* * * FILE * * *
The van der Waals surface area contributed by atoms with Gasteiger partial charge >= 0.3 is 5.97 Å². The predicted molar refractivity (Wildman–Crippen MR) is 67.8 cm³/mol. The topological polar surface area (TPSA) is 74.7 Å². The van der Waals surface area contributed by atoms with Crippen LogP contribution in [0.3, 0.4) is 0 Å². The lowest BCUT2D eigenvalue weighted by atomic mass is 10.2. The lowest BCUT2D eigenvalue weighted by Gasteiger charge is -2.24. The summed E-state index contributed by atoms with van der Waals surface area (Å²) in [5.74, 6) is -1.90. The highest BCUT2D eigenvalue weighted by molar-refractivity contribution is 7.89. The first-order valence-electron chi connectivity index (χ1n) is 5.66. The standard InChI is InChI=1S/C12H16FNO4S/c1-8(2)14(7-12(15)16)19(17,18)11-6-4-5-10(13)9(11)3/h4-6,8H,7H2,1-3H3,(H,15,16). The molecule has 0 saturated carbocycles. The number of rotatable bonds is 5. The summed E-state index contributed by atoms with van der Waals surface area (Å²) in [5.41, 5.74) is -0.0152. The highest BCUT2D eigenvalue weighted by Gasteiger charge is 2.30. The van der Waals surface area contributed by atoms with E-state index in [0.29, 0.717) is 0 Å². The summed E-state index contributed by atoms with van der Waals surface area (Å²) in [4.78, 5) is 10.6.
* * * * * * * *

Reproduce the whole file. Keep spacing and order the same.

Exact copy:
The van der Waals surface area contributed by atoms with Gasteiger partial charge >= 0.3 is 5.97 Å². The predicted molar refractivity (Wildman–Crippen MR) is 67.8 cm³/mol. The topological polar surface area (TPSA) is 74.7 Å². The van der Waals surface area contributed by atoms with Crippen LogP contribution in [0.3, 0.4) is 0 Å². The lowest BCUT2D eigenvalue weighted by atomic mass is 10.2. The lowest BCUT2D eigenvalue weighted by Gasteiger charge is -2.24. The summed E-state index contributed by atoms with van der Waals surface area (Å²) in [5.74, 6) is -1.90. The highest BCUT2D eigenvalue weighted by molar-refractivity contribution is 7.89. The first-order valence-electron chi connectivity index (χ1n) is 5.66. The standard InChI is InChI=1S/C12H16FNO4S/c1-8(2)14(7-12(15)16)19(17,18)11-6-4-5-10(13)9(11)3/h4-6,8H,7H2,1-3H3,(H,15,16). The molecule has 0 saturated carbocycles. The number of rotatable bonds is 5. The summed E-state index contributed by atoms with van der Waals surface area (Å²) in [5.41, 5.74) is -0.0152. The highest BCUT2D eigenvalue weighted by Gasteiger charge is 2.30. The van der Waals surface area contributed by atoms with E-state index in [0.29, 0.717) is 0 Å². The summed E-state index contributed by atoms with van der Waals surface area (Å²) in [4.78, 5) is 10.6.